PostScript Fonts: PostScript fonts are font files encoded in outline font specifications developed by Adobe Systems for professional digital typesetting. This system uses the PostScript file format to encode font information. “PostScript fonts” may also separately be used to refer to a basic set of fonts included as standards in the PostScript system, such as Times, Helvetica and Avant-Garde.5
OpenType Fonts: OpenType is a file format for scalable (outline) font files that extends the existing TrueType font file format used by Microsoft Windows and Apple Macintosh operating systems. OpenType was developed jointly by Microsoft and Adobe and allows an Adobe postscript file to be part of a TrueType font file.5
Serif and San Serif: In typography, a serif is a small line or stroke regularly attached to the end of a larger stroke in a letter or symbol within a particular font or family of fonts. Times New Roman is a serif font. Arial is a sans serif font.6

Wood Street: We included all of these different definitions so you understand how complex typography can be. This is just scratching the surface. For most of our websites, we use Google Fonts unless the client has a specific request. Some clients will have purchased the rights to use a specific group of fonts so that their website can stay on brand.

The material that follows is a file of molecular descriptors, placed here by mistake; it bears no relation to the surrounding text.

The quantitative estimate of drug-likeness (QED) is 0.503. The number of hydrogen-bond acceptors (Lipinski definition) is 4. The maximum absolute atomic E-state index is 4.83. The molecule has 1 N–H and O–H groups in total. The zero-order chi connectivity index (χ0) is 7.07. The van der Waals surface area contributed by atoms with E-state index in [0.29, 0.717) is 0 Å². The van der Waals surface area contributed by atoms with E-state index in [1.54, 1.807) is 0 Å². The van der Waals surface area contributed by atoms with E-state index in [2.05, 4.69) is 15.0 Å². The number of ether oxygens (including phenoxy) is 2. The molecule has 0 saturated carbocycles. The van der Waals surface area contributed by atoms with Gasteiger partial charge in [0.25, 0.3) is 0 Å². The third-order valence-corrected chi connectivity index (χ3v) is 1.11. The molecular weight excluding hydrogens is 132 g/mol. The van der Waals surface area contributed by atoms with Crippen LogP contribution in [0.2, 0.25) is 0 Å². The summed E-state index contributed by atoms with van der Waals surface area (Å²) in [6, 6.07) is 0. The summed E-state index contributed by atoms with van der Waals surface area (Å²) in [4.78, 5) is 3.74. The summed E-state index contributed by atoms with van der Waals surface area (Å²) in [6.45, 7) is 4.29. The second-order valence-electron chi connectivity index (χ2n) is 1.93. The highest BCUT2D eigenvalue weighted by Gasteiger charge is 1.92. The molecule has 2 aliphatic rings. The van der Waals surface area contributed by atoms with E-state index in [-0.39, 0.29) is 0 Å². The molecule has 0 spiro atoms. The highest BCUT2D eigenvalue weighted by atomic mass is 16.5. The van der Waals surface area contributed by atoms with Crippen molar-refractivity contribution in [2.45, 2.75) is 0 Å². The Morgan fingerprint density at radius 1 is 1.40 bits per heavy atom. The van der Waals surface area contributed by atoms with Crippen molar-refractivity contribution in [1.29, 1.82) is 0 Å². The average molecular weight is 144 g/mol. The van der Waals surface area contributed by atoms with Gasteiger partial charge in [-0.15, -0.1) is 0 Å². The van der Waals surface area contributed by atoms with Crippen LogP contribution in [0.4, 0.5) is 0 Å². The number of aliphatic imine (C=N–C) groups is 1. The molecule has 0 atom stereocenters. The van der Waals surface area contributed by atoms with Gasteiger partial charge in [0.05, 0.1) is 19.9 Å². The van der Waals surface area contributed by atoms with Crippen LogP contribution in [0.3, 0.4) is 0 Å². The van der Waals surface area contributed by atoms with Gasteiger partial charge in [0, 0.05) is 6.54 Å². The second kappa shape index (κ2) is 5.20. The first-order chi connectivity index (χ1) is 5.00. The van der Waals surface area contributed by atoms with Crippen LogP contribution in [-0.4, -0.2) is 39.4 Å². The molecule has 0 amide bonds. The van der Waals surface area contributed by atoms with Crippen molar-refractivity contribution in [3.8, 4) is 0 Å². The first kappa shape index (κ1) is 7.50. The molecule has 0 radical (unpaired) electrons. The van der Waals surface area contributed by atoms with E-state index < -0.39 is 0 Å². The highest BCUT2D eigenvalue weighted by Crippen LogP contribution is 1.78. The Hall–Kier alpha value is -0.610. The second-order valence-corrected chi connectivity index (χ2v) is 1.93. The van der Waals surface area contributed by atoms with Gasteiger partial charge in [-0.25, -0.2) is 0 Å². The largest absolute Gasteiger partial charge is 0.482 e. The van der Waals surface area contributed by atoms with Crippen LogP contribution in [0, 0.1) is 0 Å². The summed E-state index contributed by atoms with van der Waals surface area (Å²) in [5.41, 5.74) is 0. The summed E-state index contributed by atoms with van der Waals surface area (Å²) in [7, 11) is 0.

(The) Fold (or Above the Fold)
Definition: Above the fold is also used in website design (along with “above the scroll”) to refer to the portion of the webpage that is visible without scrolling. As screen sizes vary drastically there is no set definition for the number of pixels that define the fold.5
Wood Street: The fold is literally a moving target. A “fold” on a person’s computer screen may be completely different on someone else’s. Remember, users will scroll. If you focus too much on getting things “above the fold” you may miss some users who scroll automatically and zoom right past your targeted content. Instead, focus on the user experience and use design and technology to drive conversion instead of thinking of your website as a newspaper… because that’s where the term “the fold” comes from. Get with the times, man.
After I wrote this I came across a post on Facebook that is just perfect.

When you are scrolling through a website, this is how it goes. Think about things in terms of weight and visibility and less about ordering.
Definition: “Frameworks were invented to make the process of building a website faster and easier. You can think of a framework as a collection of solutions, tools, and components that you can access in one central location — rather than seeking them all out separately each time. Some common frameworks include Ruby on Rails, Bootstrap, and AngularJS.”2